CHICAGO — Chicago police officers will no longer be allowed to chase people on foot simply because they run away or they've committed minor offenses, the department said Tuesday, more than a year after two foot pursuits ended with officers fatally shooting a 13-year-old boy and 22-year-old man.
The new policy adheres closely to a draft policy put in place after those shootings and gives the department something it has never had: permanent rules about when officers can and can't engage in an activity that can endanger themselves, those they're chasing and bystanders.
Chicago Police Superintendent David Brown said he expects the new policy will make the officers and the public safer, as has happened in other cities with similar policies.
"The impact on crime has been studied (and) we can look back at what has made officers safer, has made communities safer for over a decade," he told reporters at a press briefing on the policy, which he expects to be in place by the end of the summer after all officers receive training.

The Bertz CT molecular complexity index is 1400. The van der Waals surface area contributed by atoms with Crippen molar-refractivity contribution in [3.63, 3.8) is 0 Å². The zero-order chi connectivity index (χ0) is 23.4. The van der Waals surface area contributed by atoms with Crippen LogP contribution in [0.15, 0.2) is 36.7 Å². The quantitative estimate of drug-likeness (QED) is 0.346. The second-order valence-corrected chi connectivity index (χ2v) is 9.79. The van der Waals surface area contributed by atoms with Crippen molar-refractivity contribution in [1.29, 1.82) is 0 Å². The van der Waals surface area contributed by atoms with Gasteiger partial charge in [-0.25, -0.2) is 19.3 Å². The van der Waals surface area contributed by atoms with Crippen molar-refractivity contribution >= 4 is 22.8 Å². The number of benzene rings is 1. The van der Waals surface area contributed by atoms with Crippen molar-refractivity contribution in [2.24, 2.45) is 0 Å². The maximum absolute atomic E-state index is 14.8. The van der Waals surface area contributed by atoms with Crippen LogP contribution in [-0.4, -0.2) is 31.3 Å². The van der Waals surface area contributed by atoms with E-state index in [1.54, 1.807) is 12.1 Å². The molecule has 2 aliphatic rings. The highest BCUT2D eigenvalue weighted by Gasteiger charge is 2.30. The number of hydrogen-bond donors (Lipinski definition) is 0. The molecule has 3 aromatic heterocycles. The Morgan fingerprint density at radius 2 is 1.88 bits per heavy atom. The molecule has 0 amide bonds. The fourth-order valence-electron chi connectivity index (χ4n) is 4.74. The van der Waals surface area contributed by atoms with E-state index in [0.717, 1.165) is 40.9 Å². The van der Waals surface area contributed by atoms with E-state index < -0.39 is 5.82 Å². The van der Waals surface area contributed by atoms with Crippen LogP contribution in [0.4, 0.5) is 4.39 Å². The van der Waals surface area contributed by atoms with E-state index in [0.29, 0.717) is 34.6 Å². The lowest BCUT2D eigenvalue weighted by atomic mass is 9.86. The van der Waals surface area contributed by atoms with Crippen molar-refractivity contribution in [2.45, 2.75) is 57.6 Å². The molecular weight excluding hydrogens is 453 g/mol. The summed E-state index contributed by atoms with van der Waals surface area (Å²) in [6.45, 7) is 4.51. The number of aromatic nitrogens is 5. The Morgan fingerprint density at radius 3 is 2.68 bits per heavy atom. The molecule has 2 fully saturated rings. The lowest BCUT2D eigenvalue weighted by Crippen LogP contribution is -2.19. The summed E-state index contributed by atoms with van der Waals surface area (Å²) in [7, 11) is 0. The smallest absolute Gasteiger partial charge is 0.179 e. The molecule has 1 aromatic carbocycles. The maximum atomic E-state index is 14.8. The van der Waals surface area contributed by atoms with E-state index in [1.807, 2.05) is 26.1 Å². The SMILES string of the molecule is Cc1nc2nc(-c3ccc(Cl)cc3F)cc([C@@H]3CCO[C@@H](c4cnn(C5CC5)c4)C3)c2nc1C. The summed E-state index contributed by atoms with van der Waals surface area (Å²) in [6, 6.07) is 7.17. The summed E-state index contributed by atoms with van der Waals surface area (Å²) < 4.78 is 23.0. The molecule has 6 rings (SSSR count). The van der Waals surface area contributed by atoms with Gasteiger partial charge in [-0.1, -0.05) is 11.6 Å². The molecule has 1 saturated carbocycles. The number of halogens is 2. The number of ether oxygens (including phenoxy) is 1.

Under the policy, officers may give chase if they believe a person is committing or is about to commit a felony, a Class A misdemeanor such as domestic battery, or a serious traffic offense that could risk injuring others, such as drunken driving or street racing.